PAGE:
Are red and blue states a myth

The myth of the blue states

A drive through the US state of Washington clearly shows the discrepancy: In the largely rural and small-town country in the north-western corner of the USA, the Trump signs literally shoot out of the floors of the front gardens. That is surprising in one of the democratic core countries, which was reliably colored blue in the last seven presidential elections. The common graphic form of illustration on the electoral map, in which states with a democratic majority appear in blue and red stands for the Republicans, is misleading. It is not blue countries, but blue cities like Seattle that are decisive in favor of the Democrats.

The reason lies in the population distribution in the USA. The majority of people live in cities with a liberal character. In large states, their residents far outnumber the traditionally conservative population. Without the cities, the election map on Tuesday would be very monotonous: red everywhere you look, no trace of the blue of the Democrats, apart from the ever-blue capital Washington D.C.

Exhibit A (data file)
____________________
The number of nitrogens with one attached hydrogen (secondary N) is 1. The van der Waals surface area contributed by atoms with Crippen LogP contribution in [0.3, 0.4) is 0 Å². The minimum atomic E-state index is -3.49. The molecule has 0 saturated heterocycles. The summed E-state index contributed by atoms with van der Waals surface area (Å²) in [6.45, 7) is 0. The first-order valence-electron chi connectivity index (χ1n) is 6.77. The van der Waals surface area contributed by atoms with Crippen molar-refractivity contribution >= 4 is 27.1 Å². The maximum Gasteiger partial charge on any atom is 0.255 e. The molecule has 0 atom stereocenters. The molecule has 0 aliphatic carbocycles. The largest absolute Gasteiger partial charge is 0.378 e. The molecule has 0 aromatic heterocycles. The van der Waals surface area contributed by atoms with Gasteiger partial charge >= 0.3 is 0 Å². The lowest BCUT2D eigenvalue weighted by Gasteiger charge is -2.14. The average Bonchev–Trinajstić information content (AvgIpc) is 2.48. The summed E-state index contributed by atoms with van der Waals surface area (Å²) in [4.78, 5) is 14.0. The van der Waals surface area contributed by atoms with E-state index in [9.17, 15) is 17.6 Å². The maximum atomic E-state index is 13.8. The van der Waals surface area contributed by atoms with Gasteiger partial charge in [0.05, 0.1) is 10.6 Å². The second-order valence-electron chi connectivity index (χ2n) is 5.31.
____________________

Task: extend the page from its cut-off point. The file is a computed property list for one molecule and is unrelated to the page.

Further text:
That says something about the nature of the democratic party. It primarily appeals to city dwellers, in the country it cannot get a foot on the ground. However, the party strategists are still trying to succeed in non-urban areas and are thus being criticized from within their own ranks: Shifting resources to the countryside would be a waste, and instead, say the pragmatic democrats should consciously position themselves as an urban party. They could get a boost if tomorrow's results in some cities are no longer enough to turn the generally red states to blue.

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